Rajitha A. answered • 05/23/13

Expert, experienced Math and Excel tutor.

**Case: 1) f(x) =sqrt(x-5)/(x-19) (If square root is only for numerator)**

**ANSWER:** The function F tells us to take the square root of x-5 and divide this result by x-19.

This requires that for the numerator => x-5≥0,so x≥5 , and also that for the denominator x-19≠0, so x≠19.

Combining these two restrictions, the domain of F is [5,19)U(19,infinity)

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**Case: 2)**** f(x)=sqrt(x-5/x-19) (If the square root is for both numerator and denominator)**

**ANSWER:**

The function F tells us to take the square root of x-5 and divide this result by square root of x-19.

This requires that for the numerator => x-5≥0,so x≥5 , and also that for the denominator x-19>0, so x>19.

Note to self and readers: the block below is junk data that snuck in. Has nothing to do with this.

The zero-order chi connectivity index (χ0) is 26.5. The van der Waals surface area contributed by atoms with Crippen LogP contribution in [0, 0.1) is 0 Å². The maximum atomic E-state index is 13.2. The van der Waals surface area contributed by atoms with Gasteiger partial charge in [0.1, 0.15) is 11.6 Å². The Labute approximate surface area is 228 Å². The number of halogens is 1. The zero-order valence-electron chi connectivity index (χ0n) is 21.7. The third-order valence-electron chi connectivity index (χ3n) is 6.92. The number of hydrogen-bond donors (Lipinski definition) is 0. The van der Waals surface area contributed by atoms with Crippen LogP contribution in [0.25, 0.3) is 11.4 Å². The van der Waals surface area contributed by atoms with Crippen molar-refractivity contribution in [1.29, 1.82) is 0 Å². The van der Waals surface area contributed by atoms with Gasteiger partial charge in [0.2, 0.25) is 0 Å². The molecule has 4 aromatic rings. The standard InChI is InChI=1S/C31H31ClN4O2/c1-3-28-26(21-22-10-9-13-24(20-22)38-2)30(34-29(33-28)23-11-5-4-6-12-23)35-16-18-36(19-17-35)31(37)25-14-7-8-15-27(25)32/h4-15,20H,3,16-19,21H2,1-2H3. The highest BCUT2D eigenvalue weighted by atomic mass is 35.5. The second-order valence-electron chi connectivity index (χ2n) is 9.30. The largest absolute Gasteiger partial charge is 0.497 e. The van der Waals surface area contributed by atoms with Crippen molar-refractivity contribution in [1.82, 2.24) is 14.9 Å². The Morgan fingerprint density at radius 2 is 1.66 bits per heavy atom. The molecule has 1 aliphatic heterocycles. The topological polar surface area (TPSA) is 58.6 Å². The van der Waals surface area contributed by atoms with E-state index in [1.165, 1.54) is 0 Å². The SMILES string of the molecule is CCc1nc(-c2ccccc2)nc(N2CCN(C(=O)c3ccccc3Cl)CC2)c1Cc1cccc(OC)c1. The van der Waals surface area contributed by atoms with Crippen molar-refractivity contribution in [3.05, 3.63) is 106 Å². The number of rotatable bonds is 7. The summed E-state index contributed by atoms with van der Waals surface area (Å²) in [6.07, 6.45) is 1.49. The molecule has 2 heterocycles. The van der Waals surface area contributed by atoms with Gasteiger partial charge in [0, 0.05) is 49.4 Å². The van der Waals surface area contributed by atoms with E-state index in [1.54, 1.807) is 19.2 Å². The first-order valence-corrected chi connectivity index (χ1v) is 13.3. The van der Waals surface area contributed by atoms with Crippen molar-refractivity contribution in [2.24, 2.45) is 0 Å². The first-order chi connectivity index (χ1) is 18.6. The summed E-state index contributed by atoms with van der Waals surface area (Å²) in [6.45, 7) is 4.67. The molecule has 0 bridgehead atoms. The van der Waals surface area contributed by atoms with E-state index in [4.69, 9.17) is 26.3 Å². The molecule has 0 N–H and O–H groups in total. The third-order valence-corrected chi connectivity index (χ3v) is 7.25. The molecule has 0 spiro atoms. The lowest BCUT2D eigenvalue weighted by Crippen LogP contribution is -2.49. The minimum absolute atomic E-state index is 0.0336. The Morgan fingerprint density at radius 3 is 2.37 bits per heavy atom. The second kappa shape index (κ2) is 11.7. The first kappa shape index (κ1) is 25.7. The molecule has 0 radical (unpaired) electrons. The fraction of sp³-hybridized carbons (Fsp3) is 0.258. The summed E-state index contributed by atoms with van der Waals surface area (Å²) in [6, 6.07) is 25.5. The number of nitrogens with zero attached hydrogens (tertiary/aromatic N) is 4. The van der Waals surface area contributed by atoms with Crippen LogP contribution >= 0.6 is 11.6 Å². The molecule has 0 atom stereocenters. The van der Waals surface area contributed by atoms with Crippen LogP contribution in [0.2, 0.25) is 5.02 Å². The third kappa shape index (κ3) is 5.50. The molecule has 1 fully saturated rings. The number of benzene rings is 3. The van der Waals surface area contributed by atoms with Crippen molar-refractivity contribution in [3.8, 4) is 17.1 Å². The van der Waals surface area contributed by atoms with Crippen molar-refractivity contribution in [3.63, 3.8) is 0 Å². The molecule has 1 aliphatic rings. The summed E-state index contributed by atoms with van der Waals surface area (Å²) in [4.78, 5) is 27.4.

Combining these two restrictions, the domain of F is (19,infinity)

Olivia A.

I may have interpreted this question wrong as it seems that the denominator is the whole expression sqrt(x-5/x-19). In that case, the domain is determined by what wil make the expression 0 on the denominator, as well as negative. First, again, we set x - 19 = 0. However, it gets a little more tricky when we try to see what makes this function negative.

For example, when you plug in 6, for 'x', the expression is negative as you have 1/(-13). But when you plug in a number like 4, 4 - 5 produces -1 while 4-19 produces -15 where as -1/-15 is going to give you a positive number. Therefore, by setting x -5 = 0, we find another critical point. Therefore our domain changes a little. Numbers smaller than 5 (even negative numbers) will ultimately give us a positive number under the square root while numbers in between 5 and 19 give us a negative number under the square root. Therefore your new domain is expressed in interval notation below.

(-infinity,5)U(19,infinity)

08/22/12